Despite the bad rep that nuclear power tends to get in the popular imagination and in Hollywood movies …
Despite the bad rep that nuclear power tends to get in the popular imagination and in Hollywood movies, it still is one of the safest and cleanest forms of energy (if it’s done right).
As the European Union is seeking to wean itself off fossil fuels in favor of cleaner and greener energy sources, nuclear energy may well be a viable option. Currently a quarter of the economic grouping’s energy needs are met by nuclear power. Globally, some 400 nuclear power plants are in operation, albeit three-quarters of them have ageing reactors that will need to be shut down sooner or later.
In other words, the time is now, or pretty soon, to decide whether Europe will continue to rely heavily on nuclear energy in its bid to reduce its carbon emissions while simultaneously generating enough electricity. Yet concerns over the safety of nuclear power plants are causing more and more governments to seek alternatives in wind power, solar power and hydropower.
Belgium, for instance, has just announced that it will invest heavily in renewables like wind power in coming years and will scale down the use of its two nuclear power plants. France, Sweden and Switzerland are planning to follow suit in phasing out nuclear energy for domestic consumption. The French government has decided to close down the Fessenheim nuclear power plant in large part as a result of pressure from anti-nuclear advocacy groups.
The question, however, is whether renewable forms of energy will be able to meet the continent’s energy needs without nuclear power. That seems highly unlikely at the very least, according to several experts. Simply put, wind, solar and hydro power cannot in themselves generate enough electricity to meet the EU’s massive energy needs.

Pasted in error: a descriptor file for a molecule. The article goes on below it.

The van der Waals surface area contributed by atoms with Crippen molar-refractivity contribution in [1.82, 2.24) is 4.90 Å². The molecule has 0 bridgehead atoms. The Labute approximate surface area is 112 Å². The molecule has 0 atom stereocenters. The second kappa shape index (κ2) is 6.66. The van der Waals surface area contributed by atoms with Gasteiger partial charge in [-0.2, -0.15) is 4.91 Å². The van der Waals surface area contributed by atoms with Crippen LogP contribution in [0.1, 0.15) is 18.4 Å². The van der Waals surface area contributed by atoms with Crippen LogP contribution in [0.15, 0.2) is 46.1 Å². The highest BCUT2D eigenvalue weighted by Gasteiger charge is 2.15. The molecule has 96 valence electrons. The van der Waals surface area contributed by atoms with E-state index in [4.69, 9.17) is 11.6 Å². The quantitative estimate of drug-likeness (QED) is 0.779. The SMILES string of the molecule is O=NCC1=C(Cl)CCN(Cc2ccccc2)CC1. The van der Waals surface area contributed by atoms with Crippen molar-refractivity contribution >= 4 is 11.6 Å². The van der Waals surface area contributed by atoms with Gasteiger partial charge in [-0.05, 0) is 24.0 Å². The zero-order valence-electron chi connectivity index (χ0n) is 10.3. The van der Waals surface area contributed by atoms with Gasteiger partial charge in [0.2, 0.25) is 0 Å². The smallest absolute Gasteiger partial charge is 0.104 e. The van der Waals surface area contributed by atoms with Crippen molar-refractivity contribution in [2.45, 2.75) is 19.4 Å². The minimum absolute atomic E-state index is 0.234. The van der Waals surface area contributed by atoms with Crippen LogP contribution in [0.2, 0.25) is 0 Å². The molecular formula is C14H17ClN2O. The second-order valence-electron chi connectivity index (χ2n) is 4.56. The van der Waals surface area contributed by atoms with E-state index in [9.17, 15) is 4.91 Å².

Nor will the transitioning to renewables be fast enough to shut down all nuclear power plants on the continent in the foreseeable future. That’s especially the case as some EU member states like Hungary are planning to rely on nuclear power. In fact, Hungary’s government has recently approved a plan to build a second reactor in the Central European country.
That’s not to say, though, that all is well with nuclear energy. “Nuclear is at best one choice among many and is hampered by repeated failures in the design and construction of the new European Pressurised Reactor and by escalating capital costs,” the Financial Times has noted. “The latest delay in the construction of the first EPR, at Flamanville in northern France, further dents the idea that new nuclear can seriously compete in a highly competitive market.”
Yet all in all, there is a future for nuclear energy in Europe.